Rum Diplomacy in South Sudan
Zacapa in South Sudan
I sit under the buzz of fluorescent lights in Dubai airport as I wait for a flight to Juba, South Sudan, where my next communications consultancy will be. Bored, I get up and wander over to browse the tiny duty free shop. I am surprised to find Zacapa rum, a drink I fell in love with it when I lived in Guatemala. At almost US$80 a bottle, it’s prohibitive compared to the US$40 I am used to paying. We have a stare down, and eventually my gut says go for it.
Once in Juba I, spend most of my time in the IDP camps, interviewing pregnant women for a UN agency that focuses on reproductive health. I live in a hotel with an unfortunate name: Virgin Hotel. My neighbor across the hall is Armand from Madagascar, a charming senior project manager for UNICEF, tapped to mitigate the skyrocketing rate of child mortality in Bentiu. When the weekend comes I am happy when he asks me to join him for dinner down the “road”. We navigate our way through mud, pot holes, and garbage using the lights from our cell phone to guide us through the dark. On the way back, I feel a bit euphoric for the first time since arriving, and I ask Armand if he has ever tried Zacapa.
Zacawhat? He responds.
Back at the hotel we sit outside enjoying the heady, caramel notes of the rum when my other neighbor walks by. He is a South Sudanese diplomat, and always carries two signature items: a gorgeous wooden walking stick inlaid with gold specks, and a small speaker that always plays reggae. Tonight it’s Lucky Dube’s “Prisoner”. We are on friendly terms, but it’s safe to say he hates everyone who works for the UN. (I know this because one night in a drunken rage he tore apart his room screaming about how he hates everyone who works for the UN.)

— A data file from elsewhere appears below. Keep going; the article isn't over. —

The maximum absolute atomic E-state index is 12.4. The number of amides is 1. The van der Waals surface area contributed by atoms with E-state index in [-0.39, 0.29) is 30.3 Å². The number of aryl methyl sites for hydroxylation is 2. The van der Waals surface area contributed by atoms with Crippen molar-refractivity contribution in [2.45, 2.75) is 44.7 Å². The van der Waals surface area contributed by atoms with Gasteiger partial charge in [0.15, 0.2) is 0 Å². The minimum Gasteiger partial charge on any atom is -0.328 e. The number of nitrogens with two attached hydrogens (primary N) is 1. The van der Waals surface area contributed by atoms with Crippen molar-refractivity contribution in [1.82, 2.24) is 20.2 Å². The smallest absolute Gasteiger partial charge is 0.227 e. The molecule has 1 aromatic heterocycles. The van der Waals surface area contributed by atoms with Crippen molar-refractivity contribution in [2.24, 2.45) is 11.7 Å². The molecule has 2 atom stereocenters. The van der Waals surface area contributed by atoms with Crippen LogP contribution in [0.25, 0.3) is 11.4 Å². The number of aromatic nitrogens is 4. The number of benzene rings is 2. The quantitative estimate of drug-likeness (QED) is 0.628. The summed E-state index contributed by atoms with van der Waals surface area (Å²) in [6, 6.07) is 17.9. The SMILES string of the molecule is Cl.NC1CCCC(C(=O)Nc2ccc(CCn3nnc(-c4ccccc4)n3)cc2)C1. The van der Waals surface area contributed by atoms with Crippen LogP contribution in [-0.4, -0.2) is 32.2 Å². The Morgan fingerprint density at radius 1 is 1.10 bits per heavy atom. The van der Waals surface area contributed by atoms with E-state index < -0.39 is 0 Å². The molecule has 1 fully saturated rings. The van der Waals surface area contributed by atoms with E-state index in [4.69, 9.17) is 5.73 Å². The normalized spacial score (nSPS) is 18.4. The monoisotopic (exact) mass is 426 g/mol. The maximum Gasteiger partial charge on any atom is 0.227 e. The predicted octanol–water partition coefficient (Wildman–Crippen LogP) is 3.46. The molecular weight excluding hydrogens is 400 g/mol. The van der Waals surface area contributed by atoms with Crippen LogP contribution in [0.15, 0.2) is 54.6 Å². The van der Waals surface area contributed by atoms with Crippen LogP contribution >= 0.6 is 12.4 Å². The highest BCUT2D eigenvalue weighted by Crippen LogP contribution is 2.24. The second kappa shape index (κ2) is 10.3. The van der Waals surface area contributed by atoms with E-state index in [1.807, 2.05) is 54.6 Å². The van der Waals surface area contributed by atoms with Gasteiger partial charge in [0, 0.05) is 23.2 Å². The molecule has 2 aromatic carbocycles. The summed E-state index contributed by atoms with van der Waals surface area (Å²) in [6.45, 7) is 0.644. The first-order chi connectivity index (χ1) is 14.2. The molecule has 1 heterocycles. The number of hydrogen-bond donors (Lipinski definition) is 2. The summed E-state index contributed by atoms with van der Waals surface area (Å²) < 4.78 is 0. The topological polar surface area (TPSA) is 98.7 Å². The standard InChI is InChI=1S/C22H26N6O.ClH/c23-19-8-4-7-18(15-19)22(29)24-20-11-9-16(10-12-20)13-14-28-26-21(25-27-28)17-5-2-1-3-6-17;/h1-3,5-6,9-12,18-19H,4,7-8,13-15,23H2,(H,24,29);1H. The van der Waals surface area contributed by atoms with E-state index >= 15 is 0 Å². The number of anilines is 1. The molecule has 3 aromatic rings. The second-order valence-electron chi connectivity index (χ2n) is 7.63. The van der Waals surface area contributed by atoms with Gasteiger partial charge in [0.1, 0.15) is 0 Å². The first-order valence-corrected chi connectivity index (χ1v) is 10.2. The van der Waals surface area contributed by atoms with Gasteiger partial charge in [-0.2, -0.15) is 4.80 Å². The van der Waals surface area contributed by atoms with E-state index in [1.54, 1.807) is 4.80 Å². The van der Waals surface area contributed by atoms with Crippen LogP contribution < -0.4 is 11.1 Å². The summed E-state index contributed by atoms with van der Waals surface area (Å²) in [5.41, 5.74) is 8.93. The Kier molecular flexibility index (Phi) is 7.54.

I invite him for a nightcap and he joins. There we sit, a motley crew at a plastic table in the parking lot, beside a sleeping security guard with an Israeli assault rifle propped up beside him. We drink a little too much rum, and stay up a little too late in the sticky Juba heat.
I collapse into bed and fall asleep remembering that I made plans to visit a Doctors Without Borders clinic in the camp the next morning. I say a little prayer that I don’t feel hungover. I wake up early and hangover-free. I gratefully glance at the bottle on my desk and notice we had ploughed through about three quarters of it. Just like that, the sweet Central American nectar is almost gone. With the generous UN allowance I am getting, I wonder why I ever debated buying the bottle in the first place and chastise myself for not picking up a few more.